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EDITORIAL
Year : 2020  |  Volume : 36  |  Issue : 5  |  Page : 14

The “Idiot Box”: A useful coping strategy in COVID-19 times


Department of Psychiatry, Government Medical College and Hospital, Chandigarh, India

Date of Submission16-Sep-2020
Date of Acceptance16-Sep-2020
Date of Web Publication02-Oct-2020

Correspondence Address:
Dr. Subhash Das
Government Medical College & Hospital, Department of Psychiatry, Block D, Level 5, Sector 32 , Chandigarh 160030
India
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Source of Support: None, Conflict of Interest: None


DOI: 10.4103/ijsp.ijsp_328_20

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How to cite this article:
Das S. The “Idiot Box”: A useful coping strategy in COVID-19 times. Indian J Soc Psychiatry 2020;36, Suppl S1:14

How to cite this URL:
Das S. The “Idiot Box”: A useful coping strategy in COVID-19 times. Indian J Soc Psychiatry [serial online] 2020 [cited 2020 Nov 30];36, Suppl S1:14. Available from: https://www.indjsp.org/text.asp?2020/36/5/14/297171



From March till now, the inevitable has happened. The COVID-19 pandemic has “hit” us all in one way or the other. To be honest, I have been overwhelmed with it at a personal level, and in the beginning, it was difficult to manage the professional front too. Being the Medical Superintendent of a Mental Health Institute, Chandigarh, and having inpatients with mental illness, it was quite challenging to revamp nearly every aspect of the service keeping COVID-19 in perspective. Routine, and (many a times) time-bound, work additionally had to continue. This whole period was too strenuous at times, and for the first time ever, the thought of resigning from this demanding job did cross my mind once. However, not the one to run away from any crisis, the fighter in me quickly overcame this thought.

Being a psychiatrist, the tricky part which one has to deal with is being asked by people around you for tips to reduce stress and how to be mentally strong during this tough time. Giving advise to others is a 'tricky part' because, though I will be giving them tips based on different reliable sources [including the World Health Organization (WHO)], but when it came to following those myself, I was not sure whether it was being done? However, on a little bit of introspection, I can safely say “yes”! As advised by the WHO [1] as to how to reduce stress, I have learned to filter out what to watch on television (TV) and maintained my daily routine of 1 h of brisk outdoor walking, staying connected (which is really easy actually) with friends and family members, etc., The WHO further emphasizes [1] that one should try to use those past strategies which helped to cope with stress. For me, outdoor activities such as hiking, trekking, going on long drives, and seeing new places had been my stress busters. Now herein lay my challenge. How to carry out these much loved outdoor activities and past coping strategies now, as there was restriction on movement everywhere.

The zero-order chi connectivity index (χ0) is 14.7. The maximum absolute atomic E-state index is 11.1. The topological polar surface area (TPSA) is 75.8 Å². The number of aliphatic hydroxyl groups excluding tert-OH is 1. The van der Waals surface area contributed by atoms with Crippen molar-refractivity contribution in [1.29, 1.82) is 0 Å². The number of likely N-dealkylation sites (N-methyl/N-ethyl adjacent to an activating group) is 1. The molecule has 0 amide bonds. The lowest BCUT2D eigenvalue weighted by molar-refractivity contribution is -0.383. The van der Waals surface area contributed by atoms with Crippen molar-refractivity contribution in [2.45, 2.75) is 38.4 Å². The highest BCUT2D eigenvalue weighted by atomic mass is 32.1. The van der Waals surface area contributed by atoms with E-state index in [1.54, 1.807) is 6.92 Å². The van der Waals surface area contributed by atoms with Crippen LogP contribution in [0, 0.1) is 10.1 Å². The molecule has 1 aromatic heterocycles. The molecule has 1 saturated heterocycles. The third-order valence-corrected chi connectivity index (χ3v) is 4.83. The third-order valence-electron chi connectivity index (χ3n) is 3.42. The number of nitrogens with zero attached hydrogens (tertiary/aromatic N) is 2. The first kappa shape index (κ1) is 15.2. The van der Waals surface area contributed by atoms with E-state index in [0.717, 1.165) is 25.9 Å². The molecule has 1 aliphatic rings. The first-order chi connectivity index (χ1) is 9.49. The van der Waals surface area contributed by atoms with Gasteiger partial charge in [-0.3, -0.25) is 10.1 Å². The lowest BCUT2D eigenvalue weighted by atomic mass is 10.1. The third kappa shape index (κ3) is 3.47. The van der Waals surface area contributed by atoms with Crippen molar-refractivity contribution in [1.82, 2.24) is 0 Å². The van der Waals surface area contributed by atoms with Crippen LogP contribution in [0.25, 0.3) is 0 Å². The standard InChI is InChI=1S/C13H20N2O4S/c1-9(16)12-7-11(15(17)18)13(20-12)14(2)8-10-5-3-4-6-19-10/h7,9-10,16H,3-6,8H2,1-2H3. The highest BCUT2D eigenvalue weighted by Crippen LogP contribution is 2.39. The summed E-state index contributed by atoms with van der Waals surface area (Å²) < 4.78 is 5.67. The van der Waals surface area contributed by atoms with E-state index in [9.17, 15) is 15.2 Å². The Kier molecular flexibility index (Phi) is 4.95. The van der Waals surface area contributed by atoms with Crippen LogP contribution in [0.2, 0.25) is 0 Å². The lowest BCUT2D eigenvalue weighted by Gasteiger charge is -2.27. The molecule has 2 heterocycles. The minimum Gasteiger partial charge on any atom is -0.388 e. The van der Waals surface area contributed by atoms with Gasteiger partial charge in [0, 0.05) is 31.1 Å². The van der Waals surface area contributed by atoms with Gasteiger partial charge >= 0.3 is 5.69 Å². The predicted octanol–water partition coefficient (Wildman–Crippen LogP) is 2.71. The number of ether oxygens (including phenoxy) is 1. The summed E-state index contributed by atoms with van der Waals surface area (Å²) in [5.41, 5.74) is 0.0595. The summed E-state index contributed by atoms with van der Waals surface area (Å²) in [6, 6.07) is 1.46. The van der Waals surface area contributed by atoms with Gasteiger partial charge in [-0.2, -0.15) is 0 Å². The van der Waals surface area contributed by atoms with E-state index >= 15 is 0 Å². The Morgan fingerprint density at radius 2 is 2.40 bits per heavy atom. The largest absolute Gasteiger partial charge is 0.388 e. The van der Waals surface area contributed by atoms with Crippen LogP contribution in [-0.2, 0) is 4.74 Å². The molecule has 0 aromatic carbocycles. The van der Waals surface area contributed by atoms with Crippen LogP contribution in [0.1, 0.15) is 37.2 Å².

Here, the humble TV-a. k. a. “idiot box” came to my rescue. In the present era, the “idiot box” has now come of age and become “smart.” Hence, I utilized its “smartness” and went globetrotting by connecting the TV to “YouTube.” Over the last few months, I have traveled virtually far and wide. I have taken the mother of all train routes, “the trans-Siberian” railway, marveling in the tranquility of various places on its way. I have traveled to distant places like Patagonia (courtesy Expedia). Rick Steves' episodes have enabled me to travel Europe extensively. Countries such as Madagascar and South Africa were now well within my reach. I have always been fascinated by the Himalayas and the great happy nation of Bhutan in its lap. My “idiot box” has allowed me to travel to these beautiful places in the Himalayas. In India, I have virtually visited numerous places I had never been to: to name a few – Khajjiar (Himachal Pradesh), Mechuka (Arunachal Pradesh), and Nainital (Uttarakhand). All along, as I virtually travel to these wonderful places, I learned about the people and their culture, cuisine, and customs. Most importantly, these virtual travels satiated my urge to travel physically and successfully substituted such desire. Hence, I was able to mitigate and manage my stress as I used my favorite past coping strategy (travel) through a virtual medium by utilizing the “idiot box” with the added advantage of having the luxury and choice to travel at odd hours and wherever I want. Period!

The “idiot box” is not an idiot after all!!!

Acknowledgments

I would like to thank Tanushree Saikia, my wife, and Dr. SS Chowdhury, my MBBS batchmate.



 
  References Top

1.
World Health Organization. Coping with Stress during the 2019-nCov Outbreak. Available form: https://www.who.int/docs/default-source/coronaviruse/coping-with-stress.pdf?sfvrsn=9845bc3a_2. [Last accessed on 2020 Aug 23].  Back to cited text no. 1
    




 

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